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Aristotle and Dante Discover the Secrets of the Universe (edition 2012)

by Benjamin Alire Saenz

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6777314,123 (4.36)19
Member:stephiewonder
Title:Aristotle and Dante Discover the Secrets of the Universe
Authors:Benjamin Alire Saenz
Info:Simon & Schuster Books for Young Readers (2012), Hardcover, 368 pages
Collections:Wishlist
Rating:*****
Tags:YA, LGBTQ, self-discovery, romance, chican@, southwest, bildungsroman

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Aristotle and Dante Discover the Secrets of the Universe by Benjamin Alire Sáenz

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Any reader who has passed through adolescence will immediately recognize Dante and Ari and the angst of being a teenager. Both boys are loners but for different reasons. Dante is outgoing but marches to his own drummer making him less than popular with his peers. Articulating his thoughts and feelings is difficult for Ari, this combined with a righteous anger over his older brother’s incarceration tends to alienate potential friends. As the boys cope with family problems, uncertain futures, and their own sexual identities they learn to trust each other and ultimately themselves. ( )
  knitwit2 | Dec 20, 2014 |
Summary: Aristotle is an angry teen with a brother in prison. Dante is a know-it-all who has an unusual way of looking at the world. When the two meet at the swimming pool, they seem to have nothing in common. But as the loners start spending time together, they discover that they share a special friendship—the kind that changes lives and lasts a lifetime. And it is through this friendship that Ari and Dante will learn the most important truths about themselves and the kind of people they want to be. ( )
  dalzan | Dec 1, 2014 |
This came highly recommended, and I picked it up for a taste of something different. It's a teen book with gay themes, and the protagonists are Mexican-Americans. A fairly rare flower.

Unfortunately, there were a lot of things here that put me off. I didn't realize that Aristotle and Dante were really the main character's names, which far passes heavy-handed and goes all the way to ridiculous. The main character is Ari, who is an angry, out-of-place youth. He doesn't know what he wants from life. He's just sad. Constantly. All the time. And he's not sure why. He just knows he's sad. And he wants to know about his brother. Maybe it was because I read this in a couple sittings, but the themes of sadness and the silence about his brother were just... a lot. There was a lot of that in there.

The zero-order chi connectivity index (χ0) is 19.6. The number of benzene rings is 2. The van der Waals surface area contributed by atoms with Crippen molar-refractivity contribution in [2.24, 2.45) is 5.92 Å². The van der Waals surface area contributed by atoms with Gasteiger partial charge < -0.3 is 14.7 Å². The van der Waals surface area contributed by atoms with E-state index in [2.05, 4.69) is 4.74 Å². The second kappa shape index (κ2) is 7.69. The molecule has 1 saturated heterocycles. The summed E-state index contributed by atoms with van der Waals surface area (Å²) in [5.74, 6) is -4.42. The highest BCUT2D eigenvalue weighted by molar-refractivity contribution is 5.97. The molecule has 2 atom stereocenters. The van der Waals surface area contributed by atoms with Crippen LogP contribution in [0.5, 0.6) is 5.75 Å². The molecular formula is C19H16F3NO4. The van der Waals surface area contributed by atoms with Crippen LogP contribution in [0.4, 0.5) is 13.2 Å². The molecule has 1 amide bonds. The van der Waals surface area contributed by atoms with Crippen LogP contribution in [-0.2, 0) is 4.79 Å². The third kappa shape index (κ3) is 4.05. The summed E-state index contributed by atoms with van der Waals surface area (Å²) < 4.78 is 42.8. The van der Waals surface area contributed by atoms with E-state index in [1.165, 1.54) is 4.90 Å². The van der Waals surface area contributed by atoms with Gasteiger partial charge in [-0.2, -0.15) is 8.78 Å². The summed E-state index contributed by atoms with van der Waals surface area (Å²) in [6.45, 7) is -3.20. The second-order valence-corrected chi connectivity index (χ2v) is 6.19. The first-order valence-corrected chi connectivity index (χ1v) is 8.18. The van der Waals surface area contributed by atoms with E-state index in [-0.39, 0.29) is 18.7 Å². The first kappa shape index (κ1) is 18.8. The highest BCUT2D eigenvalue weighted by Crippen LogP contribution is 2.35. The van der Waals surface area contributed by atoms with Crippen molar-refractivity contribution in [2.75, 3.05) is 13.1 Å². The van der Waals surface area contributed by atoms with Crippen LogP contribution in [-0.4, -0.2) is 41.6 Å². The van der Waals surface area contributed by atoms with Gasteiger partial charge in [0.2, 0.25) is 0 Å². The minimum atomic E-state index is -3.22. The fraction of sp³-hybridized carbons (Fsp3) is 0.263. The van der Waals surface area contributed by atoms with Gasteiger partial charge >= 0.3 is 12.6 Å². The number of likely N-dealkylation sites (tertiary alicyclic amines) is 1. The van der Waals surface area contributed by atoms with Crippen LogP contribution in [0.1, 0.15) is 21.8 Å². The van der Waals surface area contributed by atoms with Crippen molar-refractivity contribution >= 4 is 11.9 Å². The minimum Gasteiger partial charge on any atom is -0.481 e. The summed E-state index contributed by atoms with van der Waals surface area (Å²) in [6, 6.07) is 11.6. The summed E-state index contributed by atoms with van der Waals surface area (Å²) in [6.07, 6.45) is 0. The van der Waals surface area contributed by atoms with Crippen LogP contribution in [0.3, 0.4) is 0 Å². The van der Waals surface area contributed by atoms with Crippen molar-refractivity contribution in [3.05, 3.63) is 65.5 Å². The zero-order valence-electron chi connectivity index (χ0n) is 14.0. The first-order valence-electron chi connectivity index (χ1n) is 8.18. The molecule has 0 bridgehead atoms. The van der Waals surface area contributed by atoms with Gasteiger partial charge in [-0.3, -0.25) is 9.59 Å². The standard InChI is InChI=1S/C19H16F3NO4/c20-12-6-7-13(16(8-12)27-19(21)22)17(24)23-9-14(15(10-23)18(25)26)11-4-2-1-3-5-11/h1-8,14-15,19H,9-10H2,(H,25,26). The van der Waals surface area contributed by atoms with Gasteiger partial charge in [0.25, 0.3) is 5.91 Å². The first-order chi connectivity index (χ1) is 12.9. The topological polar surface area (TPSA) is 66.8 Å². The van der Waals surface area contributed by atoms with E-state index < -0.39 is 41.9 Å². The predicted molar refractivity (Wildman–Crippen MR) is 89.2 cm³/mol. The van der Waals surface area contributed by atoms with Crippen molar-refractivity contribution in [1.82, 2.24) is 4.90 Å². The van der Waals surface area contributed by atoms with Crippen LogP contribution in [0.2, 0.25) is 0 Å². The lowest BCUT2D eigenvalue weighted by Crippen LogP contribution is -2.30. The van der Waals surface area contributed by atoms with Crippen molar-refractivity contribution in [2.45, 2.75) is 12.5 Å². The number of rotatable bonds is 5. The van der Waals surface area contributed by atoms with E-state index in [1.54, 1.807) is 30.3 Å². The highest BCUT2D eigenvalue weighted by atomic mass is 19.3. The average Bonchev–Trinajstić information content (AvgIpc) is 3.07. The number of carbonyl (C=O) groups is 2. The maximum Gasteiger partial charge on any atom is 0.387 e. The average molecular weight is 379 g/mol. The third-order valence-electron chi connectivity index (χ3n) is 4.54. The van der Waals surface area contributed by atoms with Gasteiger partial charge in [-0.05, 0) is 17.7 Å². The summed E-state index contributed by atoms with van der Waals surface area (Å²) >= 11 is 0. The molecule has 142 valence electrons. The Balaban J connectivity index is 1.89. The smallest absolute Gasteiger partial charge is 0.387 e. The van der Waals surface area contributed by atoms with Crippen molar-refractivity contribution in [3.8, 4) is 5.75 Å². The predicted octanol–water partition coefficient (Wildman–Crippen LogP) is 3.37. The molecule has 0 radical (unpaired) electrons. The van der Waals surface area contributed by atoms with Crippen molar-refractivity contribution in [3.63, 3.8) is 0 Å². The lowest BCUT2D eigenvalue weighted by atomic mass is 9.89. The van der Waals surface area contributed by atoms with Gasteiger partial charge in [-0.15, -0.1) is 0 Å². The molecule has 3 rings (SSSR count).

Admittedly, I have a hard time relating to depression in fiction since it's not something I've dealt with, so perhaps this has more gravity if you can relate to Ari. To me, Ari read like an almost-caricature of an angry teen.

I almost quit when Dante and Ari got into poetry together when Ari began visiting Dante's house. I knew zero people in high school who read a poetry book, then passed it around to everyone. Similarly, when my friends were sick, I did not bring them Hemingway to cheer them up in their convalescence when I was 16. Nobody did.

I also HATED the ending. I would have liked it more if there had been any indication AT ALL through the entire narrative that was going to happen. The very end began to go that way, but I thought there'd be more introspection. Instead... surprise! It just happens! Dealing with sexuality like flipping a light switch is one of my pet peeves.

But there was a lot of nice stuff in here, too. I thought Ari's relationship with his own parents, and his relationship with Ari's parents, was fantastic. I also liked that Ari did a lot of regular teenager stuff. He had a dog, a job, some friends he hung out with. He sometimes drank, and he occasionally smoked pot with Dante. He got a truck for his birthday. I think the unrealistic parts of the story bothered me a lot more because so much about the everyday life of Ari was so wonderful.

I also liked the way that Dante's homosexuality was dealt with throughout the book. He comes out to Ari about a third of the way through, and Ari acts as a sounding board while Dante explores his identity. I also liked that Dante having a crush on Ari, and Ari rejecting him, really didn't change their relationship.